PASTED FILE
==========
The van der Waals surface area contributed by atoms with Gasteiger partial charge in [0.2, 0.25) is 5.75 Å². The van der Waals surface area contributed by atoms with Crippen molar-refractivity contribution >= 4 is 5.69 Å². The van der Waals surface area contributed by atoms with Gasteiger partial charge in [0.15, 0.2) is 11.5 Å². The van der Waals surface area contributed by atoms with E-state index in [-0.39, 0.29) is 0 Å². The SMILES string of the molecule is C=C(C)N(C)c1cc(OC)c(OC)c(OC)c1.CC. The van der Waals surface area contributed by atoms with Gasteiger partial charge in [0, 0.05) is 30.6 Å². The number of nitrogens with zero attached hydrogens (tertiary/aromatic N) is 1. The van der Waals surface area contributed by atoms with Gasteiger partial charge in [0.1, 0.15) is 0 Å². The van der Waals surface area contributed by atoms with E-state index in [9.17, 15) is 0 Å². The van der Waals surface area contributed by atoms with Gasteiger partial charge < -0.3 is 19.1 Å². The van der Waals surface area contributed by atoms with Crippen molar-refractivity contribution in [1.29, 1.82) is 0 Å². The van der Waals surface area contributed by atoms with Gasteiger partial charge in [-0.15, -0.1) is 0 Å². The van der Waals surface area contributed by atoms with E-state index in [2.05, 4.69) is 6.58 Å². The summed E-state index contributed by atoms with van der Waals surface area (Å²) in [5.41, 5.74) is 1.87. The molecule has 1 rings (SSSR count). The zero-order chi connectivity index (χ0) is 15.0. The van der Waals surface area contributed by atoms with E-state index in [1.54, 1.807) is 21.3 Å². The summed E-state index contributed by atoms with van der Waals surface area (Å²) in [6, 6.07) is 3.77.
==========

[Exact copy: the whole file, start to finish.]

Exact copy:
The van der Waals surface area contributed by atoms with Gasteiger partial charge in [0.2, 0.25) is 5.75 Å². The van der Waals surface area contributed by atoms with Crippen molar-refractivity contribution >= 4 is 5.69 Å². The van der Waals surface area contributed by atoms with Gasteiger partial charge in [0.15, 0.2) is 11.5 Å². The van der Waals surface area contributed by atoms with E-state index in [-0.39, 0.29) is 0 Å². The SMILES string of the molecule is C=C(C)N(C)c1cc(OC)c(OC)c(OC)c1.CC. The van der Waals surface area contributed by atoms with Gasteiger partial charge in [0, 0.05) is 30.6 Å². The number of nitrogens with zero attached hydrogens (tertiary/aromatic N) is 1. The van der Waals surface area contributed by atoms with Gasteiger partial charge in [0.1, 0.15) is 0 Å². The van der Waals surface area contributed by atoms with E-state index in [9.17, 15) is 0 Å². The van der Waals surface area contributed by atoms with Gasteiger partial charge < -0.3 is 19.1 Å². The van der Waals surface area contributed by atoms with Crippen molar-refractivity contribution in [1.29, 1.82) is 0 Å². The van der Waals surface area contributed by atoms with Gasteiger partial charge in [-0.15, -0.1) is 0 Å². The van der Waals surface area contributed by atoms with E-state index in [2.05, 4.69) is 6.58 Å². The summed E-state index contributed by atoms with van der Waals surface area (Å²) in [5.41, 5.74) is 1.87. The molecule has 1 rings (SSSR count). The zero-order chi connectivity index (χ0) is 15.0. The van der Waals surface area contributed by atoms with E-state index in [1.54, 1.807) is 21.3 Å². The summed E-state index contributed by atoms with van der Waals surface area (Å²) in [6, 6.07) is 3.77.